Part I:
Building Communities



"To make a neighborhood you must assure social development before laying bricks" (Bert Geurtz, Arnhem Municipal Council Member, 29.10.03)


Chapter 1: A Bird’s Eye View of the Nest!




In this chapter we give a general introduction and describe how the concept of temporary settlements can change the way urban development is done.



Goal: Reconciling the social and the physical in Urban Planning

Planners and developers look at urban development mainly in terms of investments and as designing, building and selling houses. Social cohesion and community are hardly part of the process. With the Nest! mine has developed an approach to urban planning where building community is the key. The Nest! aims at reconciling the social and the physical in urban planning by designing community building as integral part of urban planning and social cohesion as integral part of economic development.

A common criticism of newly built settlements is that they are beautiful, but dead. It often takes a lot of time before facilities and services are in place and even then, residents of newly built settlements often do not invest much in their surroundings. They tend to be double earners spending a lot of their time outside the neighborhood. What these neighborhoods often lack is time and presence. In order for neighborhoods to be safe and lively, they depend on people who are able and willing to invest time, energy, creativity and their social networks locally.

Method: Jump-Starting social Cohesion

The solution we suggest is to develop temporary settlements as an integral part of urban planning, inhabited by people who are looking for cheap accommodation, and have time, creativity and entrepreneurial energy to invest (students, starter families, artists, migrants, refugees). This is done by making use of the time and space slots available in development projects, when the old use has discontinued, but building has not started yet. Creating cheap accommodation and experimental space in the form of a temporary settlement, is a way to attract and mobilize the pioneer energy of groups whose potential is unused or underused in current society.

Artists, creative people, people from other cultures often have a rich reservoir of cultural and educational capital. People with low income develop strong social networks to compensate for the lack of monetary resources. Different kinds of people in different phases of their lives have different things to offer each other and their neighborhoods.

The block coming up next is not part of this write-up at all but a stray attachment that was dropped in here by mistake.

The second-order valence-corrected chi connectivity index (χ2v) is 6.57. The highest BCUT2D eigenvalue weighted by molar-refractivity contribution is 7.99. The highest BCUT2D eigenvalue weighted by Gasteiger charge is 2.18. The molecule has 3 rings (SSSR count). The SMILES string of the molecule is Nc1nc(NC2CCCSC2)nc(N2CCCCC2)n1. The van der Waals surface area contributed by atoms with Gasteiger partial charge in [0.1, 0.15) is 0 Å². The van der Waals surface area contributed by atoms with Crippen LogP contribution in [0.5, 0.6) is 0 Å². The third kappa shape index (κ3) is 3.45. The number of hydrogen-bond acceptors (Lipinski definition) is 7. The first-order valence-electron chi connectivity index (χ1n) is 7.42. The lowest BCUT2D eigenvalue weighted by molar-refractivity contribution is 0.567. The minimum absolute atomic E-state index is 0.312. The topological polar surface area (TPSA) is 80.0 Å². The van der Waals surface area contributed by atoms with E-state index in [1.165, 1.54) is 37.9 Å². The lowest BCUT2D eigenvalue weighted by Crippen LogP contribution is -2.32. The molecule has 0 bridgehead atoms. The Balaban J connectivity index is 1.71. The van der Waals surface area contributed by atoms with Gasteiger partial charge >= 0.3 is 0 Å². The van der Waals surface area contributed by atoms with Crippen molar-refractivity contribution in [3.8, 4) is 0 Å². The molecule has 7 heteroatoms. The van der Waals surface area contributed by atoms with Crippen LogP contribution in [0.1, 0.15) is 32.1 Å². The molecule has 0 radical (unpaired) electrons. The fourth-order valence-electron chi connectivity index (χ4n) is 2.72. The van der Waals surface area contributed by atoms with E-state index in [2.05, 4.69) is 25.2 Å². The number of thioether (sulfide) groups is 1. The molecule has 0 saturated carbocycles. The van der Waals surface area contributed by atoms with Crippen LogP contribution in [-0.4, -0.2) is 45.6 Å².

Urban development cycles show that neighborhoods deteriorate when there is a lack of diversity in the forms of assets that residents have to invest in their neighborhood. When urban planning focuses on creating structures and opportunities to enable exchange between different groups of residents with different needs and different assets, it creates favorable conditions for resident involvement and resident investment that can counteract neighborhood deterioration.

Temporary settlements offer people whose access to the labor market is blocked, despite the fact that they have many competencies, an opening to develop their entrepreneurial skills. They can create a future for themselves, by offering neighborhood based services to the often double earner residents of the newly developing neighborhood.

Bottlenecks in new neighborhoods can be the ground for new job opportunities, problems in old neighborhoods can be reduced by offering new locations for pioneer energy, innovation and expansion.

Vibrant and complete neighborhoods develop when inhabitants represent a diversity of different forms of capital (time, money, social networks, creativity, culture, presence, care), when there are local structures in place that enable their exchange, when there are social, physical and economic places to meet and interact and when there is room for experimentation, creativity and self-initiative. Temporary settlements create all of the above. Temporary settlements offer a way for the social structure of newly built neighborhoods to precede the physical structure, so that people can find and build on an established community when they settle in a new neighborhood. They bring life, diversity and cultural richness to new developments.

The Neighborhood Academy, the Mother Center and an International Garden are further elements built into the Nest! design to stimulate resident involvement, strengthen social cohesion and keep up the pioneer spirit as the settlement evolves into permanence.

Creating new Investment Opportunities on the Housing Market

Temporary settlements not only address the issue of social cohesion and quality of life in urban neighborhoods, they also provide an answer to bottlenecks on the housing market. The housing market needs expansion on both ends – low cost accommodation as well as high quality accommodation in high quality locations with high quality services. The Nest! scores on both ends. Temporary settlements provide much needed cheap accommodation. They also develop neighborhoods with a high quality living environment, including services, a good social atmosphere, cultural events and entertainment, a hip image as well as educational and knowledge building opportunities. Altogether a package which can be described as "luscious living".


Temporary Settlements bring benefits on many levels:

Temporary Settlements can be applied anywhere

In this book we outline the general concept of temporary settlements. In order to make the concept concrete, it has been applied in a case study to four development locations in the municipality of Arnhem, The Netherlands, described as case scenarios in chapter 13. The Nest! concept can, however, be transferred to any municipality interested in adjusting the social/physical balance in urban development and integrating bottom up citizen participation into urban planning.

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